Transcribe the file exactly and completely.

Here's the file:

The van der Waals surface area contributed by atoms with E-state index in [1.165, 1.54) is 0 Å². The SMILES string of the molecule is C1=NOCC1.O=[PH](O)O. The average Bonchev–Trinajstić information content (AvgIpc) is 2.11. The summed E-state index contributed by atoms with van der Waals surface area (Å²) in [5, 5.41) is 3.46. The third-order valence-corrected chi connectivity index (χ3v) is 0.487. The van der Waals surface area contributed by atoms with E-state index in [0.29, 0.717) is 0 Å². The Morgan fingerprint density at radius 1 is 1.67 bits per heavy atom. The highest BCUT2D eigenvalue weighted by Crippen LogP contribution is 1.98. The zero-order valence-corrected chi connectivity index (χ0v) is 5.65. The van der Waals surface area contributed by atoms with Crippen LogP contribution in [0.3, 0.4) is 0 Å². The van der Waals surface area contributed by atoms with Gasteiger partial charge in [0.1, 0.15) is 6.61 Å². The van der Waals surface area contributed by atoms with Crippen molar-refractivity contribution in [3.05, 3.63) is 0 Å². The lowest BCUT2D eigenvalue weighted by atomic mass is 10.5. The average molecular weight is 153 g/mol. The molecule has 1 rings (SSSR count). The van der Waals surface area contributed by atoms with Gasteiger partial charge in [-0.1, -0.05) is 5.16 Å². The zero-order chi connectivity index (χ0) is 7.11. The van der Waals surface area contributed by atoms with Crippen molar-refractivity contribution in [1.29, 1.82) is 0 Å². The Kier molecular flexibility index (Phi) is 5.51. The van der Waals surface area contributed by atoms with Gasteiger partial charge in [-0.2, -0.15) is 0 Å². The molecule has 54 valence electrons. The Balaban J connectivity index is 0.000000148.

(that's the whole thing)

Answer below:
The van der Waals surface area contributed by atoms with E-state index in [1.165, 1.54) is 0 Å². The SMILES string of the molecule is C1=NOCC1.O=[PH](O)O. The average Bonchev–Trinajstić information content (AvgIpc) is 2.11. The summed E-state index contributed by atoms with van der Waals surface area (Å²) in [5, 5.41) is 3.46. The third-order valence-corrected chi connectivity index (χ3v) is 0.487. The van der Waals surface area contributed by atoms with E-state index in [0.29, 0.717) is 0 Å². The Morgan fingerprint density at radius 1 is 1.67 bits per heavy atom. The highest BCUT2D eigenvalue weighted by Crippen LogP contribution is 1.98. The zero-order valence-corrected chi connectivity index (χ0v) is 5.65. The van der Waals surface area contributed by atoms with Crippen LogP contribution in [0.3, 0.4) is 0 Å². The van der Waals surface area contributed by atoms with Gasteiger partial charge in [0.1, 0.15) is 6.61 Å². The van der Waals surface area contributed by atoms with Crippen molar-refractivity contribution in [3.05, 3.63) is 0 Å². The lowest BCUT2D eigenvalue weighted by atomic mass is 10.5. The average molecular weight is 153 g/mol. The molecule has 1 rings (SSSR count). The van der Waals surface area contributed by atoms with Gasteiger partial charge in [-0.1, -0.05) is 5.16 Å². The zero-order chi connectivity index (χ0) is 7.11. The van der Waals surface area contributed by atoms with Crippen molar-refractivity contribution in [1.29, 1.82) is 0 Å². The Kier molecular flexibility index (Phi) is 5.51. The van der Waals surface area contributed by atoms with Gasteiger partial charge in [-0.2, -0.15) is 0 Å². The molecule has 54 valence electrons. The Balaban J connectivity index is 0.000000148.